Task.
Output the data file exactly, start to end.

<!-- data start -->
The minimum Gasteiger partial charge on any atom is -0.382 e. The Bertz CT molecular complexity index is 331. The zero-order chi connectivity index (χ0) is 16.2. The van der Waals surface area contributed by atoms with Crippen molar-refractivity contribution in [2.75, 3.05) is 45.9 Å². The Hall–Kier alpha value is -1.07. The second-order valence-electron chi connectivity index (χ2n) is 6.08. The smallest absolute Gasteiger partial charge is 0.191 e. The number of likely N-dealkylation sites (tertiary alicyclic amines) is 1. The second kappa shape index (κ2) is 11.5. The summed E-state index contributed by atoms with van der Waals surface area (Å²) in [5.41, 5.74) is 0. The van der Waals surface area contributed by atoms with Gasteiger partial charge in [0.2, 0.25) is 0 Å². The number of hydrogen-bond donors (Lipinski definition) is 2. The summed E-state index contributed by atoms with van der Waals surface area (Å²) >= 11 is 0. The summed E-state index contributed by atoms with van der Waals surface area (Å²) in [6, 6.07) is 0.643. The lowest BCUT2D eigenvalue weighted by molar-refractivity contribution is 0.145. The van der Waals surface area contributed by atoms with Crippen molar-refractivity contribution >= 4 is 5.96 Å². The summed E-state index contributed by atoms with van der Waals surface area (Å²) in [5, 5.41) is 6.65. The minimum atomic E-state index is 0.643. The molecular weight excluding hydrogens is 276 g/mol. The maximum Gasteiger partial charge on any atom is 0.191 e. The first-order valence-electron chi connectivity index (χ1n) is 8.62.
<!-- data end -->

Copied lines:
The minimum Gasteiger partial charge on any atom is -0.382 e. The Bertz CT molecular complexity index is 331. The zero-order chi connectivity index (χ0) is 16.2. The van der Waals surface area contributed by atoms with Crippen molar-refractivity contribution in [2.75, 3.05) is 45.9 Å². The Hall–Kier alpha value is -1.07. The second-order valence-electron chi connectivity index (χ2n) is 6.08. The smallest absolute Gasteiger partial charge is 0.191 e. The number of likely N-dealkylation sites (tertiary alicyclic amines) is 1. The second kappa shape index (κ2) is 11.5. The summed E-state index contributed by atoms with van der Waals surface area (Å²) in [5.41, 5.74) is 0. The van der Waals surface area contributed by atoms with Gasteiger partial charge in [0.2, 0.25) is 0 Å². The number of hydrogen-bond donors (Lipinski definition) is 2. The summed E-state index contributed by atoms with van der Waals surface area (Å²) >= 11 is 0. The summed E-state index contributed by atoms with van der Waals surface area (Å²) in [6, 6.07) is 0.643. The lowest BCUT2D eigenvalue weighted by molar-refractivity contribution is 0.145. The van der Waals surface area contributed by atoms with Crippen molar-refractivity contribution >= 4 is 5.96 Å². The summed E-state index contributed by atoms with van der Waals surface area (Å²) in [5, 5.41) is 6.65. The minimum atomic E-state index is 0.643. The molecular weight excluding hydrogens is 276 g/mol. The maximum Gasteiger partial charge on any atom is 0.191 e. The first-order valence-electron chi connectivity index (χ1n) is 8.62.